The important aspect to this is to keep the requirements for your product in your mind as you design, and to ensure that you are not designing for a bunch of requirements that might happen in the future.

There is something to be said for developers who can think two or three iterations ahead - they know their clients or the domain so well that they can anticipate future needs with high degrees of accuracy and build for them, but if you're not sure, it's best not to spend too much time on things that you or the clients don't need.

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    There are also other reasons for thinking ahead: that the functionality you are developing does not fit into one sprint. So, you either break it up artificially, or you refuse to implement any functionality that you cannot complete within a single sprint.
    – Giorgio
    Commented Jul 24, 2013 at 17:39
  • +1 for mentioning refactoring. I can't believe none of the other answers so far mention this. YAGNI is only viable if you refactor.
    – Ian Goldby
    Commented Jan 20, 2014 at 12:54

Is this a trend programmers typically follow when going about a project like this?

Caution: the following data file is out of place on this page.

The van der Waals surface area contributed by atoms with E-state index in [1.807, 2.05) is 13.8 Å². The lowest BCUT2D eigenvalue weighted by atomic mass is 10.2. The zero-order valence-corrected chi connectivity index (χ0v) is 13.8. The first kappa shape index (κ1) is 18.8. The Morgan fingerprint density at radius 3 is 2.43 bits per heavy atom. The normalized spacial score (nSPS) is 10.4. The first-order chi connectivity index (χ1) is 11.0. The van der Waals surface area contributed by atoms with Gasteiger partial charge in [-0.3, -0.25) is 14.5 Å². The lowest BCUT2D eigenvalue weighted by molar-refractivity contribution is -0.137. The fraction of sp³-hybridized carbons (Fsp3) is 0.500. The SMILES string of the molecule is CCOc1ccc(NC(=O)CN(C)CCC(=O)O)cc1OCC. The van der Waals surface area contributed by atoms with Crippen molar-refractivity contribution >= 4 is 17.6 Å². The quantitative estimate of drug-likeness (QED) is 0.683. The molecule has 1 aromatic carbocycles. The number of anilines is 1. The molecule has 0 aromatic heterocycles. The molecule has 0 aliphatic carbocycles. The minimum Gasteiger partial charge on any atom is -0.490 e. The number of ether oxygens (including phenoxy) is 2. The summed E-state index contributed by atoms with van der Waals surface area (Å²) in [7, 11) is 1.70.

I suspect what your mentor meant was that you shouldn't build in any additional complexity that may not be required by the final solution.

It is all too easy to think that an app should do this and that and get massively sidetracked.

As for design patterns, it is worth remembering that they're a means to an end. If you find with experience that a certain design pattern doesn't fit despite your earlier hunch, then this could indicate a code smell.

For example, if you were asked to do a proof of concept model, is it a typical trend just to mash a workable example out as soon as possible?

It is worth getting a steer before the project starts as to what milestones there are and whether they'll want to see a bit of everything (vertical slice) or just each part in detail as you develop it (horizontal slice). As part of the initial design, I find it worth story boarding the whole app so even though the code isn't written you can do a helicopter view of the whole thing or a deep dive of a given area.


He said that I had drastically been over thinking the task at hand, and that because I had never tackled a large project like this I'd been spending too much time over thinking design patterns. In his wise words, he told me "F*ck the future, build for now".

I think that's a bit of a cowboy mentality from the other developer. The modern day's version of a tough nerd who just "does it now". It's become a popular theme among startups and no thanks to people at Facebook for starting the phrase "getting it done is better than doing it right".